How to differentiate bw nodular sclerosis type and mixed cellular type:

lacunar cells: nodular sclerosis, mixed: more R-S cells, EBV found in R-S cells

100

Hodgkin's cells:

binucleated, bilobated, mirror image, prominent nucleoli, owl-like appearance

101

B-cell that does not mark w typical B cell markers, think:

Hodgkin's

102

Large, clear cells in distinct space, think:

nodular sclerosis type Hodgkin's

103

Major difference between Hodgkin's disease and non-Hodgkin's Lymphoma:

Hodgkin's does not skip to distant nodes

104

System used to stage Hodgkin's Disease:

Ann Arbor System

105

Stage I Hodgkin's:

one ln or one ln group, 100% 5y survival

106

Stage II Hodgkin's:

2+ ln, same side of diaphragm, 87% 5y survival

107

Stage III Hodgkin's:

lns on both sides of diaphragm, 71% 5y survival

108

Stage IV Hodgkin's:

disseminated, non-nodal organ involvement, 45% 5y survival

109

Stage I or II Hodgkins recurrence rate after 20 years:

less than 20%

110

Oral mani of lymphomas:

involve palate, tonsils, Waldeyers ring (circle of lymphoid tissue in back of throat)

111

neck nodes are indicative of what tumor type?

all types

112

Oral lymphomas are usually of __ cell origin.

B

113

Oral lymphomas:

older pts, usually secondary lymphoma, complication of chemo (low platelets, WBC count), infections likely (ie herpes zoster) the

114

Complication of chemotherapy tx for oral lymphomas:

low platelets, WBC count, ulcers, fungal infections, herpes

115

Oral lymphomas, 1' or 2'?

either, usually 2'

116

Pt w lymphoma is more likely to get this infection:

herpes zoster, oral manifestation

117

Pharyngeal tonsil is aka:

adenoid tonsil

118

Interrupted circle of protective lymphoid tissue:

Waldeyer's Ring

119

Location of Pharyngeal tonsils:

upper midline in nasopharynx

120

Location of tubal tonsils:

near opening of auditory tube

121

Location of palatine tonsils:

sides of oropharynx

122

Location of lingual tonsils:

under mucosa of pos 3rd of tongue

123

Tonsil that are part of Waldeyer's Ring:

Pharyngeal, tubal, palatine, lingual

124

Block in WBC differentiation/ maturation:

Acute leukemia

125

Many immature WBCs (CD34+, primitive) in BM can lead to:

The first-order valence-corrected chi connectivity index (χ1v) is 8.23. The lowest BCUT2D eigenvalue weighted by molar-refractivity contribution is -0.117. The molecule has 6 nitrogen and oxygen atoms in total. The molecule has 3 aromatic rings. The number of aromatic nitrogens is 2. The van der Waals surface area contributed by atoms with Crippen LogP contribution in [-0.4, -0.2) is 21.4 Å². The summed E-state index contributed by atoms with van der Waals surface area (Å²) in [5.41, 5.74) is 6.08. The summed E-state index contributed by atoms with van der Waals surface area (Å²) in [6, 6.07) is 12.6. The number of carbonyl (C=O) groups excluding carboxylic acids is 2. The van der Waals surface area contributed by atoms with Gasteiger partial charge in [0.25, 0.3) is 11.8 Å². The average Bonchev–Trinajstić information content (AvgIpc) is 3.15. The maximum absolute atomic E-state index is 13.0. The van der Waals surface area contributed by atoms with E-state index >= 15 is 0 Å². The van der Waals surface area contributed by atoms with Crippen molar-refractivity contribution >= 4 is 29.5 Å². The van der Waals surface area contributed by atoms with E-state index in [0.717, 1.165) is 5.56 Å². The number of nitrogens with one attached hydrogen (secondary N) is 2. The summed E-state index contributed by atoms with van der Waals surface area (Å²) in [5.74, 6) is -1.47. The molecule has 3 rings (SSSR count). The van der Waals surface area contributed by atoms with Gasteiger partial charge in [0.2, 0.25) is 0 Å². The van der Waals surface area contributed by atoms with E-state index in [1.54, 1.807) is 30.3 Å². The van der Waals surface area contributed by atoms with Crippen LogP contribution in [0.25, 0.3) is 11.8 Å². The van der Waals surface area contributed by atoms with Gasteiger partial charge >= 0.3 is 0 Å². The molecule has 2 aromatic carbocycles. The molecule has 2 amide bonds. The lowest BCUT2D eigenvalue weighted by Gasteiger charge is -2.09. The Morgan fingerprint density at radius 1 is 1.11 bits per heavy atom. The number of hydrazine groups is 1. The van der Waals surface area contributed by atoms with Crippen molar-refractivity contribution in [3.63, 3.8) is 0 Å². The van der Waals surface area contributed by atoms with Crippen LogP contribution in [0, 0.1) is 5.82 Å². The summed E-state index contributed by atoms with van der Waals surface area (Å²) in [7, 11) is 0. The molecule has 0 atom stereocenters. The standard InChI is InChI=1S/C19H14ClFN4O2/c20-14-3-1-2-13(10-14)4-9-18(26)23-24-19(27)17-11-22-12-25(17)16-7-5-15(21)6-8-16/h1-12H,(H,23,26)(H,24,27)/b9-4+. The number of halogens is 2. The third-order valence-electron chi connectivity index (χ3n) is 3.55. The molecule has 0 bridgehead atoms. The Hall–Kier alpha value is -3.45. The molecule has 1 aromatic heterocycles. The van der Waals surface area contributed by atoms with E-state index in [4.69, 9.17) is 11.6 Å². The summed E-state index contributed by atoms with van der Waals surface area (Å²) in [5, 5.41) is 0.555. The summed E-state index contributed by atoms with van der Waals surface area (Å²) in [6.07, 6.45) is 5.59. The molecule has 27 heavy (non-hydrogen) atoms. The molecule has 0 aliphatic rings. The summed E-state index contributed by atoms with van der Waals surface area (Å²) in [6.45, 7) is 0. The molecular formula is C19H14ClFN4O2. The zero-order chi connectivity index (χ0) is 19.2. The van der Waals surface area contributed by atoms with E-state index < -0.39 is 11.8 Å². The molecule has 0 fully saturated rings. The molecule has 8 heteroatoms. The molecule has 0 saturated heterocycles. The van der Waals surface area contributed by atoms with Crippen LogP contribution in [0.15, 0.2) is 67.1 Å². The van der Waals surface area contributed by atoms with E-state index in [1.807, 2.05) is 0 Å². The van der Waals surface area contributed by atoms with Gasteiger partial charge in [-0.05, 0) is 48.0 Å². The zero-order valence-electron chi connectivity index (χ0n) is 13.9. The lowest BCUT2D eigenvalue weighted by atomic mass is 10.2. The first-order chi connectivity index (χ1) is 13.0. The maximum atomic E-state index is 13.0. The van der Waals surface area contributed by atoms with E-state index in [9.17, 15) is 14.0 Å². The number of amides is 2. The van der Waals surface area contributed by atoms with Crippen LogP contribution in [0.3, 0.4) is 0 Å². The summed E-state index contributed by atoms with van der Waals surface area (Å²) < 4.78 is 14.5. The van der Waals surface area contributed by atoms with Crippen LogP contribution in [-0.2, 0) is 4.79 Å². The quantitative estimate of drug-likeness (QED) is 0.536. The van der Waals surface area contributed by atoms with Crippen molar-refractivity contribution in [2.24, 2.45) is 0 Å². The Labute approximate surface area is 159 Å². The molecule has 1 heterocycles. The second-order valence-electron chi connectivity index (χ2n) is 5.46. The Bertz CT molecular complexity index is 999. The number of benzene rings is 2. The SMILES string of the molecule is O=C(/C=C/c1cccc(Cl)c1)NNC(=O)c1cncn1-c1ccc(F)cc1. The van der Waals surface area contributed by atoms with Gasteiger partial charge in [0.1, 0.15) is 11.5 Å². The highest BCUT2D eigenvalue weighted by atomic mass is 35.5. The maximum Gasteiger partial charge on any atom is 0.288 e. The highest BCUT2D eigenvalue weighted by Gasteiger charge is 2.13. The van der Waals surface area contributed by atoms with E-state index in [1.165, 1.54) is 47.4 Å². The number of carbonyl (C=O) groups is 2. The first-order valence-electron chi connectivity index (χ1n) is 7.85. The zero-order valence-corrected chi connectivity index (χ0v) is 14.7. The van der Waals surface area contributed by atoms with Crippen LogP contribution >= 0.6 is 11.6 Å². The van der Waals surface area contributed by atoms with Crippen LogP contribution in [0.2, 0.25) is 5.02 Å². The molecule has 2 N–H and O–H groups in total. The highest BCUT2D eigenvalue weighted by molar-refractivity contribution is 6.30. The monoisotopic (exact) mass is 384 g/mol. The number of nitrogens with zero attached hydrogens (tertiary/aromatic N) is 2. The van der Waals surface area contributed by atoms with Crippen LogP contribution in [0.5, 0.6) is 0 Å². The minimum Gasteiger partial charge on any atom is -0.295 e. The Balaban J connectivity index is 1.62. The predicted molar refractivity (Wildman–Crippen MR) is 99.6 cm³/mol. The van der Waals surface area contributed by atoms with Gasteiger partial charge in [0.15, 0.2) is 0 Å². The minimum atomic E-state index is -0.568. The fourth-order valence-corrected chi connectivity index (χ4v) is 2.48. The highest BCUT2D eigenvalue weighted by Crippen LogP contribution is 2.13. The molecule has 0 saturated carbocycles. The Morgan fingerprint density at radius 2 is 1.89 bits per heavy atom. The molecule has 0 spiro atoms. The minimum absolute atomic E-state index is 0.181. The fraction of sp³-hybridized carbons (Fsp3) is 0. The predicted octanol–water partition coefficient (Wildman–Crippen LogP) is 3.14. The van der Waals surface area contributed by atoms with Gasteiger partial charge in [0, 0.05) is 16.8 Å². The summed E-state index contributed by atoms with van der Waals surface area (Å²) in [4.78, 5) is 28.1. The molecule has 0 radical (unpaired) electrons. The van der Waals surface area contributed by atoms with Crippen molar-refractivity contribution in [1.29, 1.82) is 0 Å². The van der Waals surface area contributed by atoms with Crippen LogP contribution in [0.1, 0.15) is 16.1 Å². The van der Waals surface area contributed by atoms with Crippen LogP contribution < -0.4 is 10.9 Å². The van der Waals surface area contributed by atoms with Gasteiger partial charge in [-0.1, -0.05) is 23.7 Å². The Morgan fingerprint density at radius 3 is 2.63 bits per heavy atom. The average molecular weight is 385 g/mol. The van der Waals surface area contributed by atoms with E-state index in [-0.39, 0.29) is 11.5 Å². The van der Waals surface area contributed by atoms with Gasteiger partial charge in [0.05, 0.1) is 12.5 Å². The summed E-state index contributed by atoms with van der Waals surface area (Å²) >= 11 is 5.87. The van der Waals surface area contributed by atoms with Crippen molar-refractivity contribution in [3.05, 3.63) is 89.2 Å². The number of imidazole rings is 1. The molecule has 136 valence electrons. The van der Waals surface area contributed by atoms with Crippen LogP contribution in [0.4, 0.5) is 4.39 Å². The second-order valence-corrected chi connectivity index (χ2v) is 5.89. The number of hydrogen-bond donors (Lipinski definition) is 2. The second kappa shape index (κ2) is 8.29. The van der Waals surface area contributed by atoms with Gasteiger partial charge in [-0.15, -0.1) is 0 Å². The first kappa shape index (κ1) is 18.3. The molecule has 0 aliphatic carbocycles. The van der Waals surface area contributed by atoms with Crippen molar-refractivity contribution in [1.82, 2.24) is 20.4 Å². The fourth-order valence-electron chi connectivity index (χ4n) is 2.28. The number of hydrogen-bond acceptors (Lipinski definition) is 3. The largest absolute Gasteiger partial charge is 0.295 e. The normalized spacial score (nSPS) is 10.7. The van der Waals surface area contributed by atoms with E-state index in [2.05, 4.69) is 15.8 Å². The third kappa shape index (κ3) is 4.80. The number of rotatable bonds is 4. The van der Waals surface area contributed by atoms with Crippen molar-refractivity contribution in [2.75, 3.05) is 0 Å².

suppression of normal hematopoeisis, anemia, thrombocytopenia

126

Acute leukemia can spread to:

liver, spleen, ln, various organs inc. meningeal infilatration

127

Meningeal infiltration is seen in:

Acute leukemia, children

128

BM aspiration is done here:

posterior superior iliac crest, through cortical bone, into marrow space bw spongy bone

129

Normal BM is 50%:

fat

130

Leukemic BM is:

hypercellular, much less fat, diffusely infiltrated, full of blasts

131

Heterogenous group of acute/ aggressive myeloid malignancies:

AML

132

AML:

wide age range, uncommon in kids, onset w/in wks-months, fatigue, fever, skin palor, swollen, bleeding gums (hypertropy, neoplastic cell infilatration), petechiae, hepatosplenomegaly

133

splenomegaly is assoc with:

Hodgkin's and AML, CLL

134

% remission from AML w chemo:

60%, only 15% disease free after 5y

135

Pathologic findings of AML w granulocytic maturation:

inc WBC in peripheral blood, many blasts, auer rods, round nuclei and azurophilic granules, reduced platelets (under 100,00), more than 30% blasts in BM, normally 3%, positive myeloperoxidase staining (enzyme in primary granules)

136

Enzyme found in primary granules of AML w granulocytic maturation:

myeloperoxidase

137

# of blasts normally in peripheral blood:

none

138

Most common leukemia in US:

CLL

139

CLL:

men 60+, often no symptoms at dx (leukemic cells in peripheral blood), often involve lymph nodes (lymphoma), indolent/ painless course

140

Pathology of CLL:

inc WBC in peripheral blood, 5,000+ abnormal (small, smooshed, broken) lymphos in peripheral blood that look normal, smudge cells indicate increased cell fragility, inc lymphos in BM, aggregates or clusters, mark with CD 19 and 20 (B cells) and CD 5 (T cell marker)

141

How to determine type of leukemia:

CD 5, a T cell marker

142

BM of CLL pt:

hypercellular, no fat, almost all lymphos

143

When to tx CLL:

lymphadenopathy, hepatosplenomegaly, anemia, low platelets

144

Px of CLL:

good: 10-15 surival

145

TF? There is no lymphadenopathy with Burkitt's lymphoma:

F. right? since it CAN start in lymph nods but usually does not (check)